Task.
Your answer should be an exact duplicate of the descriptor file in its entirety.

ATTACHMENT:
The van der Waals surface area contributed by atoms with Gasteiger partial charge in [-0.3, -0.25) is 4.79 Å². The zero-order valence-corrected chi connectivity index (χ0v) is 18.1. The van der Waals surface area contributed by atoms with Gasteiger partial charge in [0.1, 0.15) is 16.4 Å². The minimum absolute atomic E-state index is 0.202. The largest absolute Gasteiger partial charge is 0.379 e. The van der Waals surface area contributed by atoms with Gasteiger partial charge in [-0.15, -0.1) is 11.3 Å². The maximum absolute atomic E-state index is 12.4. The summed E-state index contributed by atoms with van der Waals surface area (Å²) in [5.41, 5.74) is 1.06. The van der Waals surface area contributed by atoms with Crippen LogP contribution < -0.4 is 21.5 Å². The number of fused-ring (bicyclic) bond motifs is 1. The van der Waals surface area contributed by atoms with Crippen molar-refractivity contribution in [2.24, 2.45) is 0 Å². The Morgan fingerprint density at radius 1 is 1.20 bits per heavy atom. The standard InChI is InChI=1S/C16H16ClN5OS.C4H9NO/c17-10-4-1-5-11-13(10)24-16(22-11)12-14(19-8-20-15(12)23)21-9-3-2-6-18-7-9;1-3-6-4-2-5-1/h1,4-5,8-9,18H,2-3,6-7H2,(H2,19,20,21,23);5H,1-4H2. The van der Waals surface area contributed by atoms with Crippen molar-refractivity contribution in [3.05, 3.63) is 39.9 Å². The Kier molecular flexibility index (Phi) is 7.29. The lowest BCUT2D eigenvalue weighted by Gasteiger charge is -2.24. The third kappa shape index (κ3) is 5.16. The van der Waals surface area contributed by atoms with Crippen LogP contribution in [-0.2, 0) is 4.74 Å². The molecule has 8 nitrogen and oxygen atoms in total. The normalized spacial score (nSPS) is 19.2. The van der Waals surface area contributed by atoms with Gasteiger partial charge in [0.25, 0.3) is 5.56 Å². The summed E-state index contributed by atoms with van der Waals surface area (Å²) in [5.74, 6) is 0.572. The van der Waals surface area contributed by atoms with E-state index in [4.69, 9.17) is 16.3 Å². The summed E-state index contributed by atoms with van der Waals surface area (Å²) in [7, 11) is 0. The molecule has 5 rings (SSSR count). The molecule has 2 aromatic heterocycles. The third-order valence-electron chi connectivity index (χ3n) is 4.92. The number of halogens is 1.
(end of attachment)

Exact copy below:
The van der Waals surface area contributed by atoms with Gasteiger partial charge in [-0.3, -0.25) is 4.79 Å². The zero-order valence-corrected chi connectivity index (χ0v) is 18.1. The van der Waals surface area contributed by atoms with Gasteiger partial charge in [0.1, 0.15) is 16.4 Å². The minimum absolute atomic E-state index is 0.202. The largest absolute Gasteiger partial charge is 0.379 e. The van der Waals surface area contributed by atoms with Gasteiger partial charge in [-0.15, -0.1) is 11.3 Å². The maximum absolute atomic E-state index is 12.4. The summed E-state index contributed by atoms with van der Waals surface area (Å²) in [5.41, 5.74) is 1.06. The van der Waals surface area contributed by atoms with Crippen LogP contribution < -0.4 is 21.5 Å². The number of fused-ring (bicyclic) bond motifs is 1. The van der Waals surface area contributed by atoms with Crippen molar-refractivity contribution in [2.24, 2.45) is 0 Å². The Morgan fingerprint density at radius 1 is 1.20 bits per heavy atom. The standard InChI is InChI=1S/C16H16ClN5OS.C4H9NO/c17-10-4-1-5-11-13(10)24-16(22-11)12-14(19-8-20-15(12)23)21-9-3-2-6-18-7-9;1-3-6-4-2-5-1/h1,4-5,8-9,18H,2-3,6-7H2,(H2,19,20,21,23);5H,1-4H2. The van der Waals surface area contributed by atoms with Crippen molar-refractivity contribution in [3.05, 3.63) is 39.9 Å². The Kier molecular flexibility index (Phi) is 7.29. The lowest BCUT2D eigenvalue weighted by Gasteiger charge is -2.24. The third kappa shape index (κ3) is 5.16. The van der Waals surface area contributed by atoms with Crippen LogP contribution in [-0.2, 0) is 4.74 Å². The molecule has 8 nitrogen and oxygen atoms in total. The normalized spacial score (nSPS) is 19.2. The van der Waals surface area contributed by atoms with Gasteiger partial charge in [0.25, 0.3) is 5.56 Å². The summed E-state index contributed by atoms with van der Waals surface area (Å²) in [5.74, 6) is 0.572. The van der Waals surface area contributed by atoms with E-state index in [4.69, 9.17) is 16.3 Å². The summed E-state index contributed by atoms with van der Waals surface area (Å²) in [7, 11) is 0. The molecule has 5 rings (SSSR count). The molecule has 2 aromatic heterocycles. The third-order valence-electron chi connectivity index (χ3n) is 4.92. The number of halogens is 1.